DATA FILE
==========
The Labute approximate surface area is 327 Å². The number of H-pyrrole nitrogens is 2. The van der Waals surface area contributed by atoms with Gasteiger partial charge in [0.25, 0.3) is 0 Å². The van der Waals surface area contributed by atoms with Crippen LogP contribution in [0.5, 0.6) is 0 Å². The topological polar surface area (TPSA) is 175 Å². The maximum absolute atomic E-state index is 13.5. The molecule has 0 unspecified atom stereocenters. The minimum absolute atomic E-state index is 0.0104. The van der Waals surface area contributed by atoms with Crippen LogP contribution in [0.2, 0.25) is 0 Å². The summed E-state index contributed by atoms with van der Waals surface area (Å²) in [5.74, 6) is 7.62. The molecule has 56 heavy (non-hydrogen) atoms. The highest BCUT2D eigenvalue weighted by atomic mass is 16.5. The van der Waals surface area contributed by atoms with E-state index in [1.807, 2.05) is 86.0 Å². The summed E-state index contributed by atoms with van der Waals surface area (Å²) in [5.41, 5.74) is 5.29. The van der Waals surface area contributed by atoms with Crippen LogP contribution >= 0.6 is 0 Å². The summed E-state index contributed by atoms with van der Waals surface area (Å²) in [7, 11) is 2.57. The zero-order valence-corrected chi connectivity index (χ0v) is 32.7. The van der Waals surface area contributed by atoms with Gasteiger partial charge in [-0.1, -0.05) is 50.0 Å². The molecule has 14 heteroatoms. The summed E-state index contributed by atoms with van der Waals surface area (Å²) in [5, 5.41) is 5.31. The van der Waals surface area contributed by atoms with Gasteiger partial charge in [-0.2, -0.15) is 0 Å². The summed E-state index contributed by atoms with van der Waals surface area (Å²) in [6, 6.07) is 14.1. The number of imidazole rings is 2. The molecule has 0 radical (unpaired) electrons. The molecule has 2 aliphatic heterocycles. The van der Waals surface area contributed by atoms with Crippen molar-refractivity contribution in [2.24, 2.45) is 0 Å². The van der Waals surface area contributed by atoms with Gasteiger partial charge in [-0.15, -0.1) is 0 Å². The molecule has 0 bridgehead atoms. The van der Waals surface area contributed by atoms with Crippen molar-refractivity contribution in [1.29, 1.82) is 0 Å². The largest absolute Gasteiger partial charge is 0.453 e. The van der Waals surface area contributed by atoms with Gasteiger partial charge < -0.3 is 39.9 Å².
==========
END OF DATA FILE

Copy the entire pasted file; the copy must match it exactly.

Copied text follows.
The Labute approximate surface area is 327 Å². The number of H-pyrrole nitrogens is 2. The van der Waals surface area contributed by atoms with Gasteiger partial charge in [0.25, 0.3) is 0 Å². The van der Waals surface area contributed by atoms with Crippen LogP contribution in [0.5, 0.6) is 0 Å². The topological polar surface area (TPSA) is 175 Å². The maximum absolute atomic E-state index is 13.5. The molecule has 0 unspecified atom stereocenters. The minimum absolute atomic E-state index is 0.0104. The van der Waals surface area contributed by atoms with Crippen LogP contribution in [0.2, 0.25) is 0 Å². The summed E-state index contributed by atoms with van der Waals surface area (Å²) in [5.74, 6) is 7.62. The molecule has 56 heavy (non-hydrogen) atoms. The highest BCUT2D eigenvalue weighted by atomic mass is 16.5. The van der Waals surface area contributed by atoms with E-state index in [1.807, 2.05) is 86.0 Å². The summed E-state index contributed by atoms with van der Waals surface area (Å²) in [5.41, 5.74) is 5.29. The van der Waals surface area contributed by atoms with Crippen LogP contribution >= 0.6 is 0 Å². The summed E-state index contributed by atoms with van der Waals surface area (Å²) in [7, 11) is 2.57. The zero-order valence-corrected chi connectivity index (χ0v) is 32.7. The van der Waals surface area contributed by atoms with Gasteiger partial charge in [-0.1, -0.05) is 50.0 Å². The molecule has 14 heteroatoms. The summed E-state index contributed by atoms with van der Waals surface area (Å²) in [5, 5.41) is 5.31. The van der Waals surface area contributed by atoms with Gasteiger partial charge in [-0.2, -0.15) is 0 Å². The summed E-state index contributed by atoms with van der Waals surface area (Å²) in [6, 6.07) is 14.1. The number of imidazole rings is 2. The molecule has 0 radical (unpaired) electrons. The molecule has 2 aliphatic heterocycles. The van der Waals surface area contributed by atoms with Crippen molar-refractivity contribution in [2.24, 2.45) is 0 Å². The van der Waals surface area contributed by atoms with Gasteiger partial charge in [-0.15, -0.1) is 0 Å². The molecule has 0 bridgehead atoms. The van der Waals surface area contributed by atoms with Crippen molar-refractivity contribution in [1.29, 1.82) is 0 Å². The largest absolute Gasteiger partial charge is 0.453 e. The van der Waals surface area contributed by atoms with Gasteiger partial charge < -0.3 is 39.9 Å².